On October 3, 2006 Nintendo announced a 20.5% raise in net profit forecast partially attributed to strong DS sales.[46] The company also raised its estimated DS sales forecast by 18%.[46]

On July 25, 2007 Nintendo announced in its first quarter financial report that it had increased DS hardware shipments from 22 million to 26 million.[47] Nintendo also raised its DS software sales projection from 130 million units to 140 million.[47] On October 26, 2007, Nintendo announced an increase in DS hardware shipments to 28 million and software to 165 million.[citation needed]

As of September 26, 2007, the Nintendo DS has sold over 50 million units and is the fastest-selling handheld game console of all time.[48] On October 30, 2007, Chart-Track reported DS sales of over 4 million in the United Kingdom.[49][50] In November 2007, Media Create reported DS sales of 20 million in Japan.[51][52]

During the week of November 18 to November 24, Nintendo of America set a new Nintendo sales record by selling over 653,000 DS units in one week, breaking the previous record held by the Game Boy Advance, which sold 600,000 units.

On November 27, 2007, Nintendo announced that the DS has set a new weekly hardware sales record in the UK, with over 191,000 units sold, according to Chart-Track; breaking the previous record held by the PSP, which sold 185,000 units in its first week of availability in the UK.

As of December 27, 2007, the DS has sold over 1 million units in South Korea, according to Nintendo of Korea.

As of January 1, 2008, the Nintendo DS has sold 17.65 million units in the United States according to NPD Group and 21,105,472 in Japan according to Enterbrain.

On January 24, 2008, Nintendo Europe has revealed the DS has sold over 20 million units in Europe.

On January 30, 2008, Nintendo Australia announced the DS has sold over 1 million units in Australia.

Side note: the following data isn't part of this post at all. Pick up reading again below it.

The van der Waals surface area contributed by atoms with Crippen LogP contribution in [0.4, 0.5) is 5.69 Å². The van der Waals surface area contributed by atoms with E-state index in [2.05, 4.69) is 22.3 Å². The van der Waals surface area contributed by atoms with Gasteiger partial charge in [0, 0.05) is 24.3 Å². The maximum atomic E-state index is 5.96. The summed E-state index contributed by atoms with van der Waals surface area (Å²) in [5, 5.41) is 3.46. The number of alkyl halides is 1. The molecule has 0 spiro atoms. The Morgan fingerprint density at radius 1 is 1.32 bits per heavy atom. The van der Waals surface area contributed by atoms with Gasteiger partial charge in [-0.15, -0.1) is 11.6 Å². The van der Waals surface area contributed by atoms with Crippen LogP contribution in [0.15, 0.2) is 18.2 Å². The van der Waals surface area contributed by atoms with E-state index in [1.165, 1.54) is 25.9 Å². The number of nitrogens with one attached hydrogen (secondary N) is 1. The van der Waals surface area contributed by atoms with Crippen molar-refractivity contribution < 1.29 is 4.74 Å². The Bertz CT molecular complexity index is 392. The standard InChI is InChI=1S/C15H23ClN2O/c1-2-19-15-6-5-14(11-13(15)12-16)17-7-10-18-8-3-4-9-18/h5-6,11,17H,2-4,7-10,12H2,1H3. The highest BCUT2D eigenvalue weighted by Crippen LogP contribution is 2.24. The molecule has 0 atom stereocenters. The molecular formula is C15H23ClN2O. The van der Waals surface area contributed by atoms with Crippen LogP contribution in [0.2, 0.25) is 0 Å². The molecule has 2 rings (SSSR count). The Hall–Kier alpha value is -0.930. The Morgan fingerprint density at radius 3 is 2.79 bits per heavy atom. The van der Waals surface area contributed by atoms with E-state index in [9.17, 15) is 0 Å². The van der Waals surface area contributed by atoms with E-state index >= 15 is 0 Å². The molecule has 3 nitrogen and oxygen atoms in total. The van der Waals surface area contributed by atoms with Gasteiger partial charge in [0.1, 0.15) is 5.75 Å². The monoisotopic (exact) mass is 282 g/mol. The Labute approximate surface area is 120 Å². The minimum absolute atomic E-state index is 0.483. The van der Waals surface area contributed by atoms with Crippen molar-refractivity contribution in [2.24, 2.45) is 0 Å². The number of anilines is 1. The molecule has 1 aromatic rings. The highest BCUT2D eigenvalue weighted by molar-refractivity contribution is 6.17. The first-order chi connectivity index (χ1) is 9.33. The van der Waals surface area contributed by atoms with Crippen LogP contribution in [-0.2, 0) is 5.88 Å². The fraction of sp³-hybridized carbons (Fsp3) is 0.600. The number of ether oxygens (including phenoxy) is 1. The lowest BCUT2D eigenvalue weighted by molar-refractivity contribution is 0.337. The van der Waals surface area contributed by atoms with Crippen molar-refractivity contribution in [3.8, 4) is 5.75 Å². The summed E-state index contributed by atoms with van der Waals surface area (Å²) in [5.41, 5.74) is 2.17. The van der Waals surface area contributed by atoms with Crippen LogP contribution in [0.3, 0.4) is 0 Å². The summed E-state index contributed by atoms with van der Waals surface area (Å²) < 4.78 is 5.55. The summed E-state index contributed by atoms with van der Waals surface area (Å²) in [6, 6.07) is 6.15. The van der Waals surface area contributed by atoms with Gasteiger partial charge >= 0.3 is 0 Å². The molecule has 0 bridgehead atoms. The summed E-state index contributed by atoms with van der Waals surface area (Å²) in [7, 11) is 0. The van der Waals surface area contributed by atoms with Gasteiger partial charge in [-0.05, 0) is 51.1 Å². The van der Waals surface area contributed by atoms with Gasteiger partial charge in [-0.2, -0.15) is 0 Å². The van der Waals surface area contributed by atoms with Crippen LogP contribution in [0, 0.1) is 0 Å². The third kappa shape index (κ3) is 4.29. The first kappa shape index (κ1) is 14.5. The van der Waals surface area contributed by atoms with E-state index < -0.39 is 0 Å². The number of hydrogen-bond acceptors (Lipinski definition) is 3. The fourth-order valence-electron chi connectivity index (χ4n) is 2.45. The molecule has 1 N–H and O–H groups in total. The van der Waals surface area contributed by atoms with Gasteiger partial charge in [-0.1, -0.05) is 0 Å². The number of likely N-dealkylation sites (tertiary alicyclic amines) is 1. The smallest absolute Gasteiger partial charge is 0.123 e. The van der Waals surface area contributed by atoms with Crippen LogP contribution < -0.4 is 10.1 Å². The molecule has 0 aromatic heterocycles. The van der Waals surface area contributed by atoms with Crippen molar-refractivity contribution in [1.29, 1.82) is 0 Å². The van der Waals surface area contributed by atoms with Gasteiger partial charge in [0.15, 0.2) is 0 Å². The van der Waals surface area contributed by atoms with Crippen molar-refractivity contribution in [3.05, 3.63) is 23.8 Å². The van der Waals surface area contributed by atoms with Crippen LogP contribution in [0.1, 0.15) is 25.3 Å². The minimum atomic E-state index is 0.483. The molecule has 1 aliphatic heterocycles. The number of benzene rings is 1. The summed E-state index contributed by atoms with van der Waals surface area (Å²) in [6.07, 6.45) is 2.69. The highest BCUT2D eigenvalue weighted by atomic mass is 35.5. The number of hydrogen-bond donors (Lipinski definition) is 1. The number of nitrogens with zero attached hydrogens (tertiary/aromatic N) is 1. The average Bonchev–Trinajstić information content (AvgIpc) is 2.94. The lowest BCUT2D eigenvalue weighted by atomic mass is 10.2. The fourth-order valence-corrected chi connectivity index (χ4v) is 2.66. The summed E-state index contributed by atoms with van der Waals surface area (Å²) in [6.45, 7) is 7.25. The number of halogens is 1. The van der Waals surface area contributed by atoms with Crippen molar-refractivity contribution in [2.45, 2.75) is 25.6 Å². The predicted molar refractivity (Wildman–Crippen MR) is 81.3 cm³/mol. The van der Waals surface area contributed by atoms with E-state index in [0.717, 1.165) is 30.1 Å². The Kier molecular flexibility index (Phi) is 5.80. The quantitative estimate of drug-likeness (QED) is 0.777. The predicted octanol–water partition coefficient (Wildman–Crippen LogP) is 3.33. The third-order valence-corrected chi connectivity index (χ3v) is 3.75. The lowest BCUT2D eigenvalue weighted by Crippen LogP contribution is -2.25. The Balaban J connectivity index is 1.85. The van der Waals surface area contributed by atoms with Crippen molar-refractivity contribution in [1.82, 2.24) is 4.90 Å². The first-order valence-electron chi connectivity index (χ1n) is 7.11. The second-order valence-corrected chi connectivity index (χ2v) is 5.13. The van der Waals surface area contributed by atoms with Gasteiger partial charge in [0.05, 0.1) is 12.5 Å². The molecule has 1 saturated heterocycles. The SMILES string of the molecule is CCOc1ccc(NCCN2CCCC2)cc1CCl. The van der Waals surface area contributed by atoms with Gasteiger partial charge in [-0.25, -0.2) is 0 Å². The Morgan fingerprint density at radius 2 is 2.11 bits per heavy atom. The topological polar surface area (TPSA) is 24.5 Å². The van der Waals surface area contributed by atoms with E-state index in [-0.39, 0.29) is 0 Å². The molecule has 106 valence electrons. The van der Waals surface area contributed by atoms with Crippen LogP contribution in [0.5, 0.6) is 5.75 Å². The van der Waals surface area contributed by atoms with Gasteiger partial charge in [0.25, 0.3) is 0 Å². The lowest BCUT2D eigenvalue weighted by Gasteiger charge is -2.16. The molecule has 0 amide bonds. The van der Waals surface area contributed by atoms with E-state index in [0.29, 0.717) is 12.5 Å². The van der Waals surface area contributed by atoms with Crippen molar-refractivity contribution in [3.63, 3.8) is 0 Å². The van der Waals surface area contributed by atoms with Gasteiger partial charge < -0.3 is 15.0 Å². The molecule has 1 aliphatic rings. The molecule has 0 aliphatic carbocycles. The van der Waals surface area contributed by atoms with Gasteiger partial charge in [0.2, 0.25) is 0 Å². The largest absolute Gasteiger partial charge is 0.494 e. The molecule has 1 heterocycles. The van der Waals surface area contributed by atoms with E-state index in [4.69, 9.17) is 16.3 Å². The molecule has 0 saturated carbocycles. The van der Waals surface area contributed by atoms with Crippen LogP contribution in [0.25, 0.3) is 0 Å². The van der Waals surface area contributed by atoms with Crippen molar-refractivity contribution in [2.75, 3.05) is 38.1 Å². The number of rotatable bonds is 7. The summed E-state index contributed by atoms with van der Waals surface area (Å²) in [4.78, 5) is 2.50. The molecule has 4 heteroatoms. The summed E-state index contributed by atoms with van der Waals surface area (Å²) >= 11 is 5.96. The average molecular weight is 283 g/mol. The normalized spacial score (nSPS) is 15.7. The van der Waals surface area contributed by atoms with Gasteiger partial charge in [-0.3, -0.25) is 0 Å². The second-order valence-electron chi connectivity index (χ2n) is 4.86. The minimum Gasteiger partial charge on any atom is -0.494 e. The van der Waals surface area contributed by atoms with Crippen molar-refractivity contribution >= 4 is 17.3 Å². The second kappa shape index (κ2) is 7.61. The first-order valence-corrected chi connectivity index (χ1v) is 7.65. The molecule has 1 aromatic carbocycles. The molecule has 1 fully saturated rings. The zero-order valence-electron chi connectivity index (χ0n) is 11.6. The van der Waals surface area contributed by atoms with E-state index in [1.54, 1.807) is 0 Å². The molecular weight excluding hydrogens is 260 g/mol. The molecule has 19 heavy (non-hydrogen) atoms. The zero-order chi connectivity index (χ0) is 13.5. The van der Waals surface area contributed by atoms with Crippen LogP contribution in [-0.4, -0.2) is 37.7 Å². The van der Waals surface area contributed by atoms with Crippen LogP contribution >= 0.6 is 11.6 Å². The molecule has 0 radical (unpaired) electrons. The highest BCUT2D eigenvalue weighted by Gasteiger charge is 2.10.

Special editions and promotional packages

Main article: Special versions of the Nintendo DS

Many special editions and promotional packages have been available for the Nintendo DS, starting with the first Nintendo DS bundle of a Metroid Prime Hunters demo version, which was included in the first line-up of US shipments. Other adjustments have been made to the DS / DS Lite including color and laser engravings made for promotional events. For example, during the release of Mario Kart DS in North America, a "Red Hot DS Bundle" was available, which was a red colored Nintendo DS, with the game Mario Kart DS packaged along with it.

The first Nintendo DS Lite promotional package was released in a very limited run as a promotional item at the world premiere of Pirates of the Caribbean: At World's End on May 23, 2007. This package included a DS console with pirate graphics on the case, and the game pack of the same name. The first Nintendo DS Lite retail bundle became available in North America on August 21, 2007; it included Brain Age 2: More Training in Minutes a Day!, a DS Lite carrying case, and an exclusive color DS Lite. The DS Lite has a crimson top outer casing, and the rest of the DS is matte black.